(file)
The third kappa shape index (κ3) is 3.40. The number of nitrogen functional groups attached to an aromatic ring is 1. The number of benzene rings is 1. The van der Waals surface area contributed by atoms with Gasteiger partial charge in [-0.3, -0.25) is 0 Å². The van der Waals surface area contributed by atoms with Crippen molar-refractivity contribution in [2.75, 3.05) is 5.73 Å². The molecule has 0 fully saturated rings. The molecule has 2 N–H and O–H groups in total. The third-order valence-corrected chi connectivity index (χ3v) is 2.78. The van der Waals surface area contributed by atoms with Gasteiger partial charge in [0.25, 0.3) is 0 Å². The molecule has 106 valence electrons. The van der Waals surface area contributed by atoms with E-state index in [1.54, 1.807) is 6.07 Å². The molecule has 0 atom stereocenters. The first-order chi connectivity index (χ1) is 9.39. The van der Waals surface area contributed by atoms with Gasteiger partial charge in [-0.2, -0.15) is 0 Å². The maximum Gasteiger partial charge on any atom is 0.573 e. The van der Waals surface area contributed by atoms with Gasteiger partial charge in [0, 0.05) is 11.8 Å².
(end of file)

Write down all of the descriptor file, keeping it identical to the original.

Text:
The third kappa shape index (κ3) is 3.40. The number of nitrogen functional groups attached to an aromatic ring is 1. The number of benzene rings is 1. The van der Waals surface area contributed by atoms with Gasteiger partial charge in [-0.3, -0.25) is 0 Å². The van der Waals surface area contributed by atoms with Crippen molar-refractivity contribution in [2.75, 3.05) is 5.73 Å². The molecule has 0 fully saturated rings. The molecule has 2 N–H and O–H groups in total. The third-order valence-corrected chi connectivity index (χ3v) is 2.78. The van der Waals surface area contributed by atoms with Gasteiger partial charge in [0.25, 0.3) is 0 Å². The molecule has 106 valence electrons. The van der Waals surface area contributed by atoms with E-state index in [1.54, 1.807) is 6.07 Å². The molecule has 0 atom stereocenters. The first-order chi connectivity index (χ1) is 9.39. The van der Waals surface area contributed by atoms with Gasteiger partial charge in [-0.2, -0.15) is 0 Å². The maximum Gasteiger partial charge on any atom is 0.573 e. The van der Waals surface area contributed by atoms with Gasteiger partial charge in [0, 0.05) is 11.8 Å².